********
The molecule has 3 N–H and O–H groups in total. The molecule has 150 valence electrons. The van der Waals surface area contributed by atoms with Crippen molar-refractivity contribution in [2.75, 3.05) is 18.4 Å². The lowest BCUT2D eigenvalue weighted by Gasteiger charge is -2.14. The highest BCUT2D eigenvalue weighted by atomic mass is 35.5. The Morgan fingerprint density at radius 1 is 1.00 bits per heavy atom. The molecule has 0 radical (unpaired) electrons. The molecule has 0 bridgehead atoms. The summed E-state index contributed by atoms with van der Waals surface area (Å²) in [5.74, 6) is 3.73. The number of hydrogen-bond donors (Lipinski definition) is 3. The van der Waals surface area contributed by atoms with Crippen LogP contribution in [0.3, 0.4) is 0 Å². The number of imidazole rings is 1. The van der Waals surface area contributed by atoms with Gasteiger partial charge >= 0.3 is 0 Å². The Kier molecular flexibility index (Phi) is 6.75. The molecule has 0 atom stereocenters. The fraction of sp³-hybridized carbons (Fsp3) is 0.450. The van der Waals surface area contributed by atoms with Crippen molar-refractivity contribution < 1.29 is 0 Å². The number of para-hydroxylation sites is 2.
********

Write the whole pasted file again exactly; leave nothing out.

The molecule has 3 N–H and O–H groups in total. The molecule has 150 valence electrons. The van der Waals surface area contributed by atoms with Crippen molar-refractivity contribution in [2.75, 3.05) is 18.4 Å². The lowest BCUT2D eigenvalue weighted by Gasteiger charge is -2.14. The highest BCUT2D eigenvalue weighted by atomic mass is 35.5. The Morgan fingerprint density at radius 1 is 1.00 bits per heavy atom. The molecule has 0 radical (unpaired) electrons. The molecule has 0 bridgehead atoms. The summed E-state index contributed by atoms with van der Waals surface area (Å²) in [5.74, 6) is 3.73. The number of hydrogen-bond donors (Lipinski definition) is 3. The van der Waals surface area contributed by atoms with Crippen LogP contribution in [0.3, 0.4) is 0 Å². The number of imidazole rings is 1. The van der Waals surface area contributed by atoms with Gasteiger partial charge >= 0.3 is 0 Å². The Kier molecular flexibility index (Phi) is 6.75. The molecule has 0 atom stereocenters. The fraction of sp³-hybridized carbons (Fsp3) is 0.450. The van der Waals surface area contributed by atoms with Crippen molar-refractivity contribution < 1.29 is 0 Å². The number of para-hydroxylation sites is 2.